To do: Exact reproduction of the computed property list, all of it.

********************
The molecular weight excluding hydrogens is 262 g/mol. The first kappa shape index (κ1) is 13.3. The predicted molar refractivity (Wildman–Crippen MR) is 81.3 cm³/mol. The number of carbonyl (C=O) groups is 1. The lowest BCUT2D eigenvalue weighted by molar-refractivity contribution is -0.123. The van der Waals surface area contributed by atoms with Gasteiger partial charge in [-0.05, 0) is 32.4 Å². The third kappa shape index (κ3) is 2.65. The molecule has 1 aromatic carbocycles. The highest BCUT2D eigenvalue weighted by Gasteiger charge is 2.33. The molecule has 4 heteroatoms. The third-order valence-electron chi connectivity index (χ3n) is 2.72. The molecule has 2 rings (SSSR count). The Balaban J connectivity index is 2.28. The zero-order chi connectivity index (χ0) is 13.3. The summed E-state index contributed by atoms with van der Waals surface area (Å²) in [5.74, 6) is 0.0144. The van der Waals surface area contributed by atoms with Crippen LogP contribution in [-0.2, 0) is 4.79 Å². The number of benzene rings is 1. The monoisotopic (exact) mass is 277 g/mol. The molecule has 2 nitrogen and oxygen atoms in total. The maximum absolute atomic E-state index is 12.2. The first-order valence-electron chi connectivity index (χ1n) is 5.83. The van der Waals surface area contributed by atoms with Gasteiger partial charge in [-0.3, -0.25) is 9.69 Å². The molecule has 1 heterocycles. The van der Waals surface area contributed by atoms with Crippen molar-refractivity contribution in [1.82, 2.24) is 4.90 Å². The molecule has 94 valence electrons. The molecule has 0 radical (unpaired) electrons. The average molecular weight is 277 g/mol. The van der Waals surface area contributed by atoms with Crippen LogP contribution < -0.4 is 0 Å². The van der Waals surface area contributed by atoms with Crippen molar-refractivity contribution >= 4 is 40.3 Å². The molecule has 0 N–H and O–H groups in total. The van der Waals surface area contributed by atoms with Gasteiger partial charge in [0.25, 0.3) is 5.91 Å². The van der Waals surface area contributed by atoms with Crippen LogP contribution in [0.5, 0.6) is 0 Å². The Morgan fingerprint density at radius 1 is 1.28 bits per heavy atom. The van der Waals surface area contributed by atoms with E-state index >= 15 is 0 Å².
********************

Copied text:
The molecular weight excluding hydrogens is 262 g/mol. The first kappa shape index (κ1) is 13.3. The predicted molar refractivity (Wildman–Crippen MR) is 81.3 cm³/mol. The number of carbonyl (C=O) groups is 1. The lowest BCUT2D eigenvalue weighted by molar-refractivity contribution is -0.123. The van der Waals surface area contributed by atoms with Gasteiger partial charge in [-0.05, 0) is 32.4 Å². The third kappa shape index (κ3) is 2.65. The molecule has 1 aromatic carbocycles. The highest BCUT2D eigenvalue weighted by Gasteiger charge is 2.33. The molecule has 4 heteroatoms. The third-order valence-electron chi connectivity index (χ3n) is 2.72. The molecule has 2 rings (SSSR count). The Balaban J connectivity index is 2.28. The zero-order chi connectivity index (χ0) is 13.3. The summed E-state index contributed by atoms with van der Waals surface area (Å²) in [5.74, 6) is 0.0144. The van der Waals surface area contributed by atoms with Crippen LogP contribution in [-0.2, 0) is 4.79 Å². The number of benzene rings is 1. The monoisotopic (exact) mass is 277 g/mol. The molecule has 2 nitrogen and oxygen atoms in total. The maximum absolute atomic E-state index is 12.2. The first-order valence-electron chi connectivity index (χ1n) is 5.83. The van der Waals surface area contributed by atoms with Gasteiger partial charge in [-0.3, -0.25) is 9.69 Å². The molecule has 1 heterocycles. The van der Waals surface area contributed by atoms with Crippen molar-refractivity contribution in [1.82, 2.24) is 4.90 Å². The molecule has 94 valence electrons. The molecule has 0 radical (unpaired) electrons. The average molecular weight is 277 g/mol. The van der Waals surface area contributed by atoms with Crippen LogP contribution < -0.4 is 0 Å². The van der Waals surface area contributed by atoms with Crippen molar-refractivity contribution >= 4 is 40.3 Å². The molecule has 0 N–H and O–H groups in total. The van der Waals surface area contributed by atoms with Gasteiger partial charge in [0.25, 0.3) is 5.91 Å². The van der Waals surface area contributed by atoms with Crippen LogP contribution in [0.5, 0.6) is 0 Å². The Morgan fingerprint density at radius 1 is 1.28 bits per heavy atom. The van der Waals surface area contributed by atoms with E-state index >= 15 is 0 Å².